People suspected of having CF are given a "sweat test" which measures the salt content of sweat and is almost 100% effective in diagnosing CF. The "sweat test" is a simple, painless, non-invasive procedure.

Why Do CF Symptoms Vary in Severity?

Just as every person is different, CF can affect each person differently. Some patients may have very few symptoms
and may not be diagnosed until their pre-teens or older. Others develop symptoms and complications early in life and experience progressive deterioration in health.

The reasons for the differences in severity are not always known but may be related to such things as the genetic defect itself, age at diagnosis, treatment compliance, inattention to nutritional needs as well as other genetic influences such as the person's immune response.

How is Cystic Fibrosis treated?

At present there is no cure for CF and treatment is aimed at treating the symptoms and preventing complications.

Current treatments include strict attention to growth and nutritional health. This is done by assessing the degree of malabsorption, attending to growth curves, using pancreatic enzymes to aid digestion, exercising as tolerated, and using nutritional supplements along with a well-rounded high calorie diet.

Respiratory therapy is of great importance to help clear secretions from the airways, prevent infection, and decrease lung damage. This includes manual CPT (chest percussion therapy) and mechanical devices such as nebulizers, percussors, flutter valves, and percussion vests to loosen secretions. In conjunction with this, medications (such as pulmozyme) to thin secretions and dilate the bronchi are used in an effort to loosen secretions and ease clearing.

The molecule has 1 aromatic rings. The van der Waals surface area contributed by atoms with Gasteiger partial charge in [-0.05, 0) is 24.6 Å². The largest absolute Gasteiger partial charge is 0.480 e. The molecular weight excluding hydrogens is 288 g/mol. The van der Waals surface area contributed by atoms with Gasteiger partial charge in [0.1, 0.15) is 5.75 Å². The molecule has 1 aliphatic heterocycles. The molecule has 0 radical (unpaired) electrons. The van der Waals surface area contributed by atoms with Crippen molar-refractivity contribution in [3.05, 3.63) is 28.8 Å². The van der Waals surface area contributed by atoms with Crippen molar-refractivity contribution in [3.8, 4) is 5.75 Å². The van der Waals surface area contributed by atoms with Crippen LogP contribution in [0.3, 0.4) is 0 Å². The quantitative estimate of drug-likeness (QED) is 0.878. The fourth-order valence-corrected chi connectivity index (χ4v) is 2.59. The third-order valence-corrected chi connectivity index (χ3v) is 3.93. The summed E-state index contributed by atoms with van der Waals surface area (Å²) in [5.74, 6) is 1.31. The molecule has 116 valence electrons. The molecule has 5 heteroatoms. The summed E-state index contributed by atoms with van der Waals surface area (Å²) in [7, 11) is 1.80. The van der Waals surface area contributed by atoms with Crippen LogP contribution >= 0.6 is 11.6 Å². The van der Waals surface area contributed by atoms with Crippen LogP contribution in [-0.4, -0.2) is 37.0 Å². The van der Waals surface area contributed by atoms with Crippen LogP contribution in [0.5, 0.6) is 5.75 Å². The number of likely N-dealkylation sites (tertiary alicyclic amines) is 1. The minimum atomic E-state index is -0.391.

CF researchers are investigating ways to replace the defective gene in the lungs and ultimately find a cure. The CF Foundation partnered with Vertex Pharmaceuticals in an effort to find medications that are aimed at replacing the defective gene. This effort has produced three medications that are somewhat effective in reducing the impact of the defective gene. They are kalydeco, orkambi, and most recently, trikafta. Although these medications have proven effective for many people with CF, researchers are hoping one or more of this trio will result in a long term beneficial treatment. Consequently, the pathway to a cure is very hopeful.

Currently the key to long-term survival in CF is the use of aggressive treatment of both nutritional deficiencies and bacterial infections with the possible addition of these new medications. This is an ongoing process even when things are going well. The emphasis is on maintaining optimal health and preventing complications.

More detailed information regarding CF research
and the new medications is available on the
CF Foundation's web site at www.cff.org.

Myths, Misconceptions, and General Information

CF is not contagious. The only way to "get" CF is to be born with it.

CF does not affect mental function or intelligence, and children with CF do not have to "live in a bubble" or be treated as invalids.

Although prone to lung infections, people with CF should be encouraged to live a so-called normal life attending school and socializing with friends, etc. General precautions should be taken to avoid prolonged exposure to people who have colds, the flu, or other infections.

Psycho-social development is another important aspect of living with CF. People with CF, especially children, should be encouraged to be as independent as possible, self-disciplined, and knowledgeable about the disease.